You can make pots for veggie starts out of newspaper instead of using plastic pots, or peat pots. One of the biggest advantages of paper over plastic is that newspaper pots can be put directly into the ground, so there is much less disturbance to the plant. This makes newspaper pots especially appropriate for squash plants, as they are especially adverse to having their roots disturbed. This year, I’m doing all our squash starts in newspaper pots. FYI: by “squash” I mean all of the summer annuals in the Squash Family: winter squash, summer squash, pumpkins, cukes, zukes, gourds, watermelons, cantaloupes, etc.
What you’ll need:
- a soup can or jar of similar size
- nursery trays, or something that can fill that function
Any size newspaper will do. For a typical daily or weekly paper, you can tear each large sheet in half.
Fold the newspaper in half the long way. Wrap the paper around the can, tightly enough to hold the shape in place, but not so tight that you can’t slip the can out when you’re done.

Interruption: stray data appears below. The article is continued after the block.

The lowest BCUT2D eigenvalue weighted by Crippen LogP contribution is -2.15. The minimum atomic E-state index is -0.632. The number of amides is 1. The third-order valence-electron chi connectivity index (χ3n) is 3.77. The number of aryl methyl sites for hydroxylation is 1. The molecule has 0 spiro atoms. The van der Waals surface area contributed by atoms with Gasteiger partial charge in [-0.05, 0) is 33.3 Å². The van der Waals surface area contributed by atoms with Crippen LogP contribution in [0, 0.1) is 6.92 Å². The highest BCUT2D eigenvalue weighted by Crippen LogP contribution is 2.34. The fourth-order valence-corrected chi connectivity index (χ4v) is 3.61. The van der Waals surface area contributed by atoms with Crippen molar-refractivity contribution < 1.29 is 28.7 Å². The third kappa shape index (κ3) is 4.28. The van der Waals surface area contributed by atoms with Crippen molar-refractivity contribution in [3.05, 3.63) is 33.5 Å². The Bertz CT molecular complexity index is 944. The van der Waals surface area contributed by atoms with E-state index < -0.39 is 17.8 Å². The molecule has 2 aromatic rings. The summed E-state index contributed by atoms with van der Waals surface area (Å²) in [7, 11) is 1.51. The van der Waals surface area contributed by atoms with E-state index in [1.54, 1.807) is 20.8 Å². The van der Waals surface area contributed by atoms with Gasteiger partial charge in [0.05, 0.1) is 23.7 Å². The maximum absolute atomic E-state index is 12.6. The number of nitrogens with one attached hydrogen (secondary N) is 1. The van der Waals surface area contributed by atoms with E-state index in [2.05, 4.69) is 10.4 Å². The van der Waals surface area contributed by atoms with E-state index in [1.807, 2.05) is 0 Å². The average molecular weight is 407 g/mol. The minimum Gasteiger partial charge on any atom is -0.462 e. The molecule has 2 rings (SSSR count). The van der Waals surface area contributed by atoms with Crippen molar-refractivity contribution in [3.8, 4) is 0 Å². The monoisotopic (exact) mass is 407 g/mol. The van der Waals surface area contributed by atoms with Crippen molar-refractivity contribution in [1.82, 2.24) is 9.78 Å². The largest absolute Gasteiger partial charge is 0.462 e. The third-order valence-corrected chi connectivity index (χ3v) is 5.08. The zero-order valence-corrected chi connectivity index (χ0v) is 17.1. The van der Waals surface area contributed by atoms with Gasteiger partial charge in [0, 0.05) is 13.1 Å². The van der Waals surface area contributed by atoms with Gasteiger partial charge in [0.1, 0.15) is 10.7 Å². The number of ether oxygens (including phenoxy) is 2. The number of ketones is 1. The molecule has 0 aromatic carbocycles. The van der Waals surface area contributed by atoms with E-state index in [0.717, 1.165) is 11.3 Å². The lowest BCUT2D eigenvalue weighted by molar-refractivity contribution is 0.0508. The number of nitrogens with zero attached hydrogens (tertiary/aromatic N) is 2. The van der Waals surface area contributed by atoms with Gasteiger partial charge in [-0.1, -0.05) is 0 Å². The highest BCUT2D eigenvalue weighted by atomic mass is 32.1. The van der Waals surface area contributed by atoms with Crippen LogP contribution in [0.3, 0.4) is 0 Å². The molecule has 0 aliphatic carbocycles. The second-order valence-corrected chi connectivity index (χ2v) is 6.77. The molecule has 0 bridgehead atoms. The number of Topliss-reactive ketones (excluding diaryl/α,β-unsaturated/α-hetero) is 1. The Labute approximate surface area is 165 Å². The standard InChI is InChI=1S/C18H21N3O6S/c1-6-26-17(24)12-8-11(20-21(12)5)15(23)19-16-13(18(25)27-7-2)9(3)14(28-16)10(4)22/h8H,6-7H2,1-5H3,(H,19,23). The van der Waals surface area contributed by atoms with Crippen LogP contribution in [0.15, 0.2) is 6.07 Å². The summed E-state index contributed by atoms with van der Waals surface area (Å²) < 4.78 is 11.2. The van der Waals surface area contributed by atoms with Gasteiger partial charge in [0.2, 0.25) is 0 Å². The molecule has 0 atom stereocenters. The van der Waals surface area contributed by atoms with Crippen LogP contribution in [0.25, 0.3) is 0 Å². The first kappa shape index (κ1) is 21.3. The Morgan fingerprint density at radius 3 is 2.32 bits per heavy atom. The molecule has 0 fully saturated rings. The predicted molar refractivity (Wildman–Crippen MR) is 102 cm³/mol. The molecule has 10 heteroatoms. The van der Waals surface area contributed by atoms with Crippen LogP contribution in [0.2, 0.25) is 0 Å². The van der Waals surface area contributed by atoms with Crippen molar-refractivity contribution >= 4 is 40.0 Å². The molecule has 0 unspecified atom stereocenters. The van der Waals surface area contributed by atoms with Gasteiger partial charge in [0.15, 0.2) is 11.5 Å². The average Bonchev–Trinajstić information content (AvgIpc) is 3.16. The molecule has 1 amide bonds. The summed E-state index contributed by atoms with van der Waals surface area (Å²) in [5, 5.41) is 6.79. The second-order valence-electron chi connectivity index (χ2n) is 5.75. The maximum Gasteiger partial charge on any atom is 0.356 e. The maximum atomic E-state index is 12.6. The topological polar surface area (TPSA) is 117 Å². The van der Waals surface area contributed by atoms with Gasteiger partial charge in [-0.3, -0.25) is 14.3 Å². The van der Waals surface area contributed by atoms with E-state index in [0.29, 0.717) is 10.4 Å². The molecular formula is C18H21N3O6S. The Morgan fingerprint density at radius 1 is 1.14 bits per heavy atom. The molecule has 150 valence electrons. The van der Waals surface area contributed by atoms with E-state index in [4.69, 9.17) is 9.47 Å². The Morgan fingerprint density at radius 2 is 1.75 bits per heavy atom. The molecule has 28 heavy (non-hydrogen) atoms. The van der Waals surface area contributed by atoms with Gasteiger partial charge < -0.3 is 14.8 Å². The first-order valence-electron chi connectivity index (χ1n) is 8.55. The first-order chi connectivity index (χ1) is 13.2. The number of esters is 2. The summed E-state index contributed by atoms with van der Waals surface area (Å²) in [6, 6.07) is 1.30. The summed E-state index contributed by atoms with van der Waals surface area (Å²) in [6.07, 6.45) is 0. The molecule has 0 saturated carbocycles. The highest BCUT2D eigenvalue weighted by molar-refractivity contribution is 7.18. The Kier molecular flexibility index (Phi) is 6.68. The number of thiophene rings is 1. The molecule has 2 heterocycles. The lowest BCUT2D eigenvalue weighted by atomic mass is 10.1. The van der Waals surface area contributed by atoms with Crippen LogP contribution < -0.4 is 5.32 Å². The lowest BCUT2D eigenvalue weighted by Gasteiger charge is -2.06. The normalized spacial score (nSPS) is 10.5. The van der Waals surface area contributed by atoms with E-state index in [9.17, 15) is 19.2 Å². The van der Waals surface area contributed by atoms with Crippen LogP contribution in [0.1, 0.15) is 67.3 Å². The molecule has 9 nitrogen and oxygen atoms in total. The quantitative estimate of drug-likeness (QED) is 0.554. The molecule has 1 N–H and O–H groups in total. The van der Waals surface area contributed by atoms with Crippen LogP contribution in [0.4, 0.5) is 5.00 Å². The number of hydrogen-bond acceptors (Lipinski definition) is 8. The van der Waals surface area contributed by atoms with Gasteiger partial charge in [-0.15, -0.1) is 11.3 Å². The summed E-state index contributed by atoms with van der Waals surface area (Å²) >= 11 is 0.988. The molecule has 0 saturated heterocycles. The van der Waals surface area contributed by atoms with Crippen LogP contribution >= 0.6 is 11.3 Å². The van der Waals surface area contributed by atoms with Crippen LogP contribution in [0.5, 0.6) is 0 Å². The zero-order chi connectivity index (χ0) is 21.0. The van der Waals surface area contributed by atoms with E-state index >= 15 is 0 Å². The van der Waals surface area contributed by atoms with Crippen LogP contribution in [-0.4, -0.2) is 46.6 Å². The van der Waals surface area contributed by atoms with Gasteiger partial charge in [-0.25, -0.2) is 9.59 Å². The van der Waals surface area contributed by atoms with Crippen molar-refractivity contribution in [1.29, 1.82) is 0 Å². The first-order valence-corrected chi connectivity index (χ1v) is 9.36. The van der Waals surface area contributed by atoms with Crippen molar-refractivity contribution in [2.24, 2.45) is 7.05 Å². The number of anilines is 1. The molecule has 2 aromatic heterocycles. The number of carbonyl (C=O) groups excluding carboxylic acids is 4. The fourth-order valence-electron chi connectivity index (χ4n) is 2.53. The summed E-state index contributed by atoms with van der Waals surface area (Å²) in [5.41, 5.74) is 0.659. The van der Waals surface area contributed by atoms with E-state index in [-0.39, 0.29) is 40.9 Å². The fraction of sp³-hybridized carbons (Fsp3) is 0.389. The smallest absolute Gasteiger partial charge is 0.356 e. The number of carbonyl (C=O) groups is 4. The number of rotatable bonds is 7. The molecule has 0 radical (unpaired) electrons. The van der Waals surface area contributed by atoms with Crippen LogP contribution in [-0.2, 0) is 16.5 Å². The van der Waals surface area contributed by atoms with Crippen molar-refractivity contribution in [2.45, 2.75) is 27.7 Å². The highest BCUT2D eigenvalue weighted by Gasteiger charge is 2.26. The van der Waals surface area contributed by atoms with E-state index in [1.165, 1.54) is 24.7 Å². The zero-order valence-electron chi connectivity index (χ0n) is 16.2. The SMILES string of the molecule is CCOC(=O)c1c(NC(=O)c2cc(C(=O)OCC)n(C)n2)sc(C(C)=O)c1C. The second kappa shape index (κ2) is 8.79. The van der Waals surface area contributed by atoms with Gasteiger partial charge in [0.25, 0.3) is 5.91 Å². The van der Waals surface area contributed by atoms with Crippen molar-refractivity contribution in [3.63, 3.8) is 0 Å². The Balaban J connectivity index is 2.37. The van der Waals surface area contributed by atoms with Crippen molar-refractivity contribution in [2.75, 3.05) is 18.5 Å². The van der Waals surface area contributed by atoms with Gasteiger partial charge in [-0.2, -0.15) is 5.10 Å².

About two inches of paper should go past the can on one end, which is the end that will be folded over for the bottom of the pot. This project works best if the crease is the top of the pot.
Fold over the newspaper down over the bottom of the can. This works best if you start by folding down the section where the newspaper ends. Four folds altogether should close the bottom.
The trickiest part is slipping the can out without the pot falling apart. This will take a little practice, and you’ll soon find the best way to hold it in place. Then, fill the pot with soil, which helps it stay together, actually. (RELATED POST: “How to make your own potting mix for vegetable starts”)
Place the filled pot in a nursery tray, or whatever you’re using. Newspaper pots stay intact in part by being bunched up with their neighbors, so you’ll want to fill the tray in a way that isn’t leaving room around the sides.
These pots definitely don’t last forever. The more they are watered, the more they degrade. So they’re only practical for starts that will be transplanted into the ground within a few weeks, maybe a month or so. Pro-tip: let the paper dry out before transplanting day, so they’re easier to extract from the tray without falling apart. You can put these pots directly in the ground, or tear the bottom off first, which is pretty easy to do without disturbing the roots too much.
I made over 100 of these pots this year for Eloheh Farm’s various squash crops.